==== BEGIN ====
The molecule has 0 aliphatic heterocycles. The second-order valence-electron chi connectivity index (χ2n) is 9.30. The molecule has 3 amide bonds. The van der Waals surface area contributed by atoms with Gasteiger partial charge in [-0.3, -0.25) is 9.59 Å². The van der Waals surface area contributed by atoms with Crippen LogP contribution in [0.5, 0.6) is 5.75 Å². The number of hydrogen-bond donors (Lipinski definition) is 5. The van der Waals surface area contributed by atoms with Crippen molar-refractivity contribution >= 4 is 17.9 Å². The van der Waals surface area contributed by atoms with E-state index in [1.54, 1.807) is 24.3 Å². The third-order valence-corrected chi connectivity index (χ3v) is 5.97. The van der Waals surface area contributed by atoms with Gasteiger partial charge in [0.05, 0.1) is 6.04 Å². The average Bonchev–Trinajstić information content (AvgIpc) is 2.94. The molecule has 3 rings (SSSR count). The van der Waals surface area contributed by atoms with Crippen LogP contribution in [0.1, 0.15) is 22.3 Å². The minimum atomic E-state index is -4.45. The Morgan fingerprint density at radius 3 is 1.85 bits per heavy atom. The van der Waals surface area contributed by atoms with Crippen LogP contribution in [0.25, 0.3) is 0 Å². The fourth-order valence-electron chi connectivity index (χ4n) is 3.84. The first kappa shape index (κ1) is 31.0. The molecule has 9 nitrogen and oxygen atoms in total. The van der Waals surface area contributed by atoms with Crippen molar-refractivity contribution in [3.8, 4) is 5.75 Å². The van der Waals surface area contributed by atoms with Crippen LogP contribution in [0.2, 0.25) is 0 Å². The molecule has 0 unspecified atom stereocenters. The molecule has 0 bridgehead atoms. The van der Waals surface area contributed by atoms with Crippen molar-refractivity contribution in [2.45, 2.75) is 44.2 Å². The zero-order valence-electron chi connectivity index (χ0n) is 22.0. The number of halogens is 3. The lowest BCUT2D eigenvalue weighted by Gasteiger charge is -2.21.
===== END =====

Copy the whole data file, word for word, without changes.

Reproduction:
The molecule has 0 aliphatic heterocycles. The second-order valence-electron chi connectivity index (χ2n) is 9.30. The molecule has 3 amide bonds. The van der Waals surface area contributed by atoms with Gasteiger partial charge in [-0.3, -0.25) is 9.59 Å². The van der Waals surface area contributed by atoms with Crippen LogP contribution in [0.5, 0.6) is 5.75 Å². The number of hydrogen-bond donors (Lipinski definition) is 5. The van der Waals surface area contributed by atoms with Crippen molar-refractivity contribution >= 4 is 17.9 Å². The van der Waals surface area contributed by atoms with E-state index in [1.54, 1.807) is 24.3 Å². The third-order valence-corrected chi connectivity index (χ3v) is 5.97. The van der Waals surface area contributed by atoms with Gasteiger partial charge in [0.05, 0.1) is 6.04 Å². The average Bonchev–Trinajstić information content (AvgIpc) is 2.94. The molecule has 3 rings (SSSR count). The van der Waals surface area contributed by atoms with Crippen LogP contribution in [0.1, 0.15) is 22.3 Å². The minimum atomic E-state index is -4.45. The Morgan fingerprint density at radius 3 is 1.85 bits per heavy atom. The van der Waals surface area contributed by atoms with Crippen LogP contribution in [0.25, 0.3) is 0 Å². The fourth-order valence-electron chi connectivity index (χ4n) is 3.84. The first kappa shape index (κ1) is 31.0. The molecule has 9 nitrogen and oxygen atoms in total. The van der Waals surface area contributed by atoms with Crippen molar-refractivity contribution in [3.8, 4) is 5.75 Å². The van der Waals surface area contributed by atoms with Crippen LogP contribution in [0.2, 0.25) is 0 Å². The molecule has 0 unspecified atom stereocenters. The molecule has 0 bridgehead atoms. The van der Waals surface area contributed by atoms with Crippen molar-refractivity contribution in [2.45, 2.75) is 44.2 Å². The zero-order valence-electron chi connectivity index (χ0n) is 22.0. The number of halogens is 3. The lowest BCUT2D eigenvalue weighted by Gasteiger charge is -2.21.